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A Demand Side Prohibition Belongs In The FCPA And Here Is How To Accomplish It


Prior posts herehere and here in 2019 highlighted a bill introduced in the House of Representatives titled the Foreign Extortion Prevention Act which sought to capture the so-called “demand side” of bribery by foreign officials given that the FCPA’s current anti-bribery provisions only capture the so-called “supply side” of bribery.

The bill sought to prohibit such conduct – not through amending the FCPA – but through amending 18 USC 201 (the domestic bribery statute) and the prior post highlighted how this potential statutory placement was odd and could lead to several areas of incongruous between liability for the “bribe” payor (what the FCPA captures) and the “bribe” demander (what the Foreign Extortion Prevention Act sought to capture).

Recently, Representative Shelia Jackson Lee (D-TX), along with a bipartisan group of co-sponsors, reintroduced the bill (H.R. 4737). Once again, the bill seeks to capture the “demand side” of bribery through amending 18 USC 201 – and not the FCPA – and therefore presents the same issues as hinted at above.

Consistent with this post from 2019, I continue to believe that if Congress seeks to explicitly capture the “demand side” of bribery (the DOJ already uses the money laundering laws against alleged “bribe taking” foreign officials when there is jurisdiction), this goal is best accomplished through amending the FCPA and set forth here are FCPA amendments I previously drafted (and shared with certain legislative aides) to accomplish this task.

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Once Again, Rebooting A Long-Standing FCPA Proposal, This Time In The Aftermath Of A Recent Disclosure By Avianca Holdings


Including the first time I proposed this concept in 2010, this is the 1oth time I have written this general post (see herehereherehereherehereherehere and here for the previous versions). Until things change I will keep writing it which means I will probably keep writing this same general post long into the future.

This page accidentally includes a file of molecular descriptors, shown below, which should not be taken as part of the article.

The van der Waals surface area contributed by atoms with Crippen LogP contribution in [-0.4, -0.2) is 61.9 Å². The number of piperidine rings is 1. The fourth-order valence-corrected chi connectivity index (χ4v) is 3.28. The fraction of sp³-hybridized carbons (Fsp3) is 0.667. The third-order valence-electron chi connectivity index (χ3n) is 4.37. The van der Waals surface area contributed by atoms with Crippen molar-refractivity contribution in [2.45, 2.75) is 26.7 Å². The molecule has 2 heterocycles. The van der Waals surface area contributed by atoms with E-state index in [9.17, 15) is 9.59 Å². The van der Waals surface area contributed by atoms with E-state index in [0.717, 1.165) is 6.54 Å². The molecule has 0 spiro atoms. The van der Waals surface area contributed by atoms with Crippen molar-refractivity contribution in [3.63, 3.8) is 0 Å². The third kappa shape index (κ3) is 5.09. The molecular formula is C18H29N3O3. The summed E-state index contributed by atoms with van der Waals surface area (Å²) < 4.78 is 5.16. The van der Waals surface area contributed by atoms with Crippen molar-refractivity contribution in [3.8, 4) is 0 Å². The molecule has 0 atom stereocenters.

The proposal is this: when a company voluntarily discloses an FCPA internal investigation to the DOJ and/or SEC and when one or both of the enforcement agencies do not bring an enforcement action, have the enforcement agency publicly state, in a thorough and transparent mannerthe facts the company disclosed and why the enforcement agency did not bring an enforcement action based on those facts.

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FCPA Flash Podcast – A Conversation With Douglas Zolkind Regarding DOJ FCPA Issues

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The FCPA Flash podcast provides in an audio format the same fresh, candid, and informed commentary about the Foreign Corrupt Practices Act and related topics as readers have come to expect from written posts on FCPA Professor.

This FCPA Flash podcast episode is a conversation with Douglas Zolkind. Zolkind recently joined the New York office of Debevoise & Plimpton after serving as an Assistant U.S. Attorney for the Southern District of New York. Among the cases he prosecuted were FCPA trial convictions involving Ng Lap Seng and Patrick Ho. During the podcast, Zolkind: (i) shares his experiences trying FCPA cases including the difference between “FCPA violations” and “FCPA violations that can be proven at trial”; (ii) discusses underappreciated aspects of DOJ FCPA enforcement; (iii) opines whether the government is vulnerable on some of its FCPA enforcement theories; and (iv) suggests a change to FCPA enforcement.

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New Congress, Same Bills, Same Response

Capital Hill

Previous posts here and here discussed House and Senate versions of the “Countering Russian and Other Overseas Kleptocracy Act” (“CROOK Act”). This previous post discussed the Gabriella Miller Kids First Research Act 2.0 (a bill that seeks to transfer pharma FCPA civil settlement amounts to a fund focused on pediatric disease research).

With a new Congress in session, both bills were re-introduced, yet my response is the same: neither bill will do much of anything to reduce bribery or corruption.

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It’s Time Again To Take A Deep Breath

take a deep breath

These pages have covered Donald Trump and the Foreign Corrupt Practices Act since 2012 (see here) and long before he was President (see here and here).

Days after Trump was elected President in November 2016, this post was titled “Let’s All Take a Deep Breath When It Comes To FCPA Enforcement In The Trump Administration.” When there was not a corporate FCPA enforcement action during the (better sit down for this one – first four months of the Trump Administration) this post was titled “Let’s All Take A Deep Breath, Gaps In FCPA Enforcement Are Common.”

As highlighted below, it is time again for everyone to take a deep breath when it comes to the FCPA and Trump.

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